Image: Facebook

Authorities announced on Tuesday that the Los Angeles Police Department is investigating allegations brought by 52 women who have accused former University of Southern California gynecologist, Dr. George Tyndall, of sexual misconduct.

The Associated Press reported that these former patients’ claims date from 1990 to 2016, a period of time over which Tyndall treated an estimated 10,000 women. The LAPD urged other former patients with claims against Tyndall to come forward.

Advertisement

Furthermore, the Associated Press reported that a university hotline put in place after the story broke earlier this month has received more than 300 calls, but that some of these allegations might fall outside the statute of limitations for bringing charges. The Los Angeles Times put the number of people who have called the hotline at 410 in its report on Tuesday.

LAPD Captain Billy Hayes told the Times that some of the women are believed to have been under 18 when the alleged misconduct occurred (the specific allegations in these cases were not elaborated upon, and the department is still working on corroborating these dates). The most serious allegation being investigated by the LAPD is digital penetration.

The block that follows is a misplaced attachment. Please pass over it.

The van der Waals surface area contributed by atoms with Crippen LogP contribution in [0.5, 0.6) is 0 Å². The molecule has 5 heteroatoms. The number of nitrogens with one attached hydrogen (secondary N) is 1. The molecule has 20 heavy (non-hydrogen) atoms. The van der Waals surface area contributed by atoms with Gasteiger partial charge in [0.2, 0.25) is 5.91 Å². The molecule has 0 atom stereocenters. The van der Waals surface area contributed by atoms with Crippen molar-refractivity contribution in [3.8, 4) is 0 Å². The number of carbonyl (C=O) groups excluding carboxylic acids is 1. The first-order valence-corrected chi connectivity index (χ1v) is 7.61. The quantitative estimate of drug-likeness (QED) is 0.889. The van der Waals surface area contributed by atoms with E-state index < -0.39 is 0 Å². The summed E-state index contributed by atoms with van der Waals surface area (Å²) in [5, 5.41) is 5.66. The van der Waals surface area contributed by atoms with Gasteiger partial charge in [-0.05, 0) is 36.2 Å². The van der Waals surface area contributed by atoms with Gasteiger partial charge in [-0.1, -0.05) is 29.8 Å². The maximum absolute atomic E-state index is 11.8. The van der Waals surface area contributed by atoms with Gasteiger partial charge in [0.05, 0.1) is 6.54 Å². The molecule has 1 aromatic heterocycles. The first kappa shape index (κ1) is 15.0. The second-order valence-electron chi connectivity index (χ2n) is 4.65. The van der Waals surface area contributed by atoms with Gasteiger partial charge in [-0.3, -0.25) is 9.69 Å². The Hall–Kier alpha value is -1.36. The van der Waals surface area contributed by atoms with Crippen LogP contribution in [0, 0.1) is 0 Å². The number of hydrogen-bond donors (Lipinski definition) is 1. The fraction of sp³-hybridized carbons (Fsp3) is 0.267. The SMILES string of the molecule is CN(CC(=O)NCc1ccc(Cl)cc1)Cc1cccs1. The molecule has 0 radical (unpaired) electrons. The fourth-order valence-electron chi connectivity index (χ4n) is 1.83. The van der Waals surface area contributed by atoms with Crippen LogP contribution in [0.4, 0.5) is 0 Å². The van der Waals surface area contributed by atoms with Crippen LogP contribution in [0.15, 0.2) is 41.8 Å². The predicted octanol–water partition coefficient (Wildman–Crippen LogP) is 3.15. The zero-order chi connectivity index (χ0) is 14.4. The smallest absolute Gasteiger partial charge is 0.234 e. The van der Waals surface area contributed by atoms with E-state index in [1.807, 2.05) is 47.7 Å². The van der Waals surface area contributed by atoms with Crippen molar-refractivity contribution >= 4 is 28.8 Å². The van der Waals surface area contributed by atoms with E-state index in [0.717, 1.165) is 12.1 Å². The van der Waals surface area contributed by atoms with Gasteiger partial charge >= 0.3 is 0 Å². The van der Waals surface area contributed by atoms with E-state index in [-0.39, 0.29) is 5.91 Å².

Advertisement

On May 16, the Times reported that complaints had been lodged against Tyndall, the university’s only full-time gynecologist for decades, beginning in the ’90s. According to the report, these misconduct allegations included photographing patients’ genitals, making sexually-charged comments about students’ bodies, and inappropriate touching during breast and pelvic exams. An internal review launched by USC in 2016 and 2017 found Tyndall’s behavior during some of these exams to be inappropriate—nonetheless, he was allowed to resign quietly and with a financial payout last summer. Tyndall has denied wrongdoing.

LAPD Assistant Chief Beatrice Girmala said on Tuesday “[Tyndall’s] behavior and practices appear to go beyond the norms of the medical profession and gynecological examinations. We sincerely realize that victims may have difficulty recounting such detail to investigators. We are empathetic and ready to listen.”

As of Tuesday, 27 women have submitted civil lawsuits against Tyndall and USC.